Viktor Grebennikov and his beetle wing powered levitating platform.

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posted on Sep, 26 2013 @ 05:45 PM
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First, I know other topics have been posted about this but I've not seen anything recent so I decided to start another.. this time I'm trying to offer a possible explanation.. I don't buy all of Grebennikov's claims, like his platform being able to fly, but who knows.. if my thought is correct, it's possible.. but I don't think he'd have much control.

At ANY rate.. first.. a video presentation that show's him conducting his experiments.



Ignore a lot of the outrageous claims, I first thought magnets or something but I no longer think that, what stuck with me is the structure of the beetle's wing cover and the hair like things that were found.

I originally thought the videos were hoaxed, but then in the last few years others have played around and found beetle covers that react similarly.

This video is in Russian, so someone feel free to translate if you can, but he's demonstrating the same odd behavior



In this next video I had my "ah HA" moment.. he's using ladybug-like beetle wing covers.. ( a size reference, I know it's not a ladybug ) .. in the first half they are on paper and you can notice a little bit of repelling, but not much.. then he rubs down this other surface which I'm sure creates a lot of static.. they behave very oddly ..



So I think what might be happening is that beetle wing covers, maybe not all, but some.. because of the unusual structure and hair like, whatever it is, causes them to be hyper sensitive to static.. this in turn can cause a sort of pseudo levitation .. the unusual thing to me is that when static is present it usually PULLS things towards whatever is statically charged ( static cling anyone? ) .. these covers seem to be repelled by it ..

At any rate, I think static is the main thing when it comes to this phenomena ..

Anyone have any opinions? where I live I've not seen a beetle in a long time or I'd be willing to try this out myself.. I don't think there's anything otherworldly or paranormal about it, but I do find it extremely interesting.. what say you, ATS?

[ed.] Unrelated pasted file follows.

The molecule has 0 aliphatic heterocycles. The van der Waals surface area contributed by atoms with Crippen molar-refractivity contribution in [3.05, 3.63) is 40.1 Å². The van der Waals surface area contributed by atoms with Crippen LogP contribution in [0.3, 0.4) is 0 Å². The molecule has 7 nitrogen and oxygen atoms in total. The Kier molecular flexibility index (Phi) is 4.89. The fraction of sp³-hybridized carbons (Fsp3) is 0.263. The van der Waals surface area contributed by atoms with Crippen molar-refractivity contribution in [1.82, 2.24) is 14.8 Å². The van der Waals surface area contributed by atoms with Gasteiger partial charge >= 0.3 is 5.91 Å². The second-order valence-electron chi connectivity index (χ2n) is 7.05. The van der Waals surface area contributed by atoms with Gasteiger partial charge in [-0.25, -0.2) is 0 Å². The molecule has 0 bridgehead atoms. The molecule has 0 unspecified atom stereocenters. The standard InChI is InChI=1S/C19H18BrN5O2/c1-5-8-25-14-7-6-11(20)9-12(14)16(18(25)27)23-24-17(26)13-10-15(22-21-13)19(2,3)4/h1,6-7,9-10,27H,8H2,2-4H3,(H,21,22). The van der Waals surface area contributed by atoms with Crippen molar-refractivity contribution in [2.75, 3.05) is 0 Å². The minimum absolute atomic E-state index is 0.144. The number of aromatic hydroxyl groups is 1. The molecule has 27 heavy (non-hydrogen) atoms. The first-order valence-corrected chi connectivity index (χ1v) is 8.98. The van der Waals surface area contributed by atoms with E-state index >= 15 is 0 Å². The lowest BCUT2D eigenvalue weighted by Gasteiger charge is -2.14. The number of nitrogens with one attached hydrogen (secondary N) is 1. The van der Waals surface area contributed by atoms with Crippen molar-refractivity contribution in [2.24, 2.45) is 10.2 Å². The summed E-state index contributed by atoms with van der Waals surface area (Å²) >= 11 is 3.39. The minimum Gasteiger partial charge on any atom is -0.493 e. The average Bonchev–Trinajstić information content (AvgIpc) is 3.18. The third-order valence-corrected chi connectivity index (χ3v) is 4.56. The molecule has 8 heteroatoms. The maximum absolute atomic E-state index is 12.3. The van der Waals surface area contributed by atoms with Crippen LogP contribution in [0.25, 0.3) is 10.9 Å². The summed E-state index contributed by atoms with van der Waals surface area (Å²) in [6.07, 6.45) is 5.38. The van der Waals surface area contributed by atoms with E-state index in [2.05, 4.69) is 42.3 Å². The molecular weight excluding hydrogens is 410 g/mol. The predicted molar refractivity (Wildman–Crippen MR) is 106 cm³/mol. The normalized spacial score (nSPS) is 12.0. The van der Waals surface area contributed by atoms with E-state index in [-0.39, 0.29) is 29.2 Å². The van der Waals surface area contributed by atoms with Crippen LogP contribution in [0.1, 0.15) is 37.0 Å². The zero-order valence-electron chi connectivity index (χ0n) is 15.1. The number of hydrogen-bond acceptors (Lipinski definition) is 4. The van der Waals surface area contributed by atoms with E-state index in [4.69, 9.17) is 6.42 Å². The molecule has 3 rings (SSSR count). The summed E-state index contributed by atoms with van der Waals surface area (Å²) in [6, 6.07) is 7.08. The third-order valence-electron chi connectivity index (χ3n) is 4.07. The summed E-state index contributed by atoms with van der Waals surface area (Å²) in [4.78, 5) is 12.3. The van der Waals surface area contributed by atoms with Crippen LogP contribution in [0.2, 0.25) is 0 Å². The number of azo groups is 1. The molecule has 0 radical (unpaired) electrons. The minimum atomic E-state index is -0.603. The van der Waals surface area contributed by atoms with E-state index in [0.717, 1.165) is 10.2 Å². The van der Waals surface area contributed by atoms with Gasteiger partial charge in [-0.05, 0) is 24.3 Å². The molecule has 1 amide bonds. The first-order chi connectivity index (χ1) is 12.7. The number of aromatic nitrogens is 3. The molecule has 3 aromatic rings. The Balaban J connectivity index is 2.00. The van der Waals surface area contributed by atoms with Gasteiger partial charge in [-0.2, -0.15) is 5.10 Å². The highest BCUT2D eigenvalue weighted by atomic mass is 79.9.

edit on 9/26/2013 by miniatus because: (no reason given)
edit on 9/26/2013 by miniatus because: (no reason given)




posted on Sep, 26 2013 @ 06:25 PM
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Fascinating. This is a first for me. Thanks.

I see what you are saying about the static electricity. At times with the "ladybug wings" it seems as if the concave shape disperses the static around its curvatures in ways that remind me somewhat of airflow around an airplane wing.

Beyond this beetle brain, but wanted to bump.

edit on 26-9-2013 by The GUT because: (no reason given)



posted on Sep, 26 2013 @ 06:33 PM
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The GUT
Fascinating. This is a first for me. Thanks.

I see what you are saying about the static electricity. At times with the "ladybug wings" it seems as if the concave shape disperses the static around its curvatures in ways that remind me somewhat of airflow around an airplane wing.

Beyond this beetle brain, but wanted to bump.

edit on 26-9-2013 by The GUT because: (no reason given)


Much appreciated, and yeah it's an odd phenomena to me.. a more science minded person might have a better theory than me, but I think something like this would warrant some actual study. According to the Wikipedia article on Viktor, scientists rejected all of his claims.. it doesn't say anything about whether anyone actually attempted to scientifically challenge him.

We can tell that there's something to it at least, even if only on a small scale.

Just FYI, I found this information when I was looking for information on how to build an ioncraft, or "lifter" ..



posted on Sep, 26 2013 @ 07:04 PM
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Don't be shy folks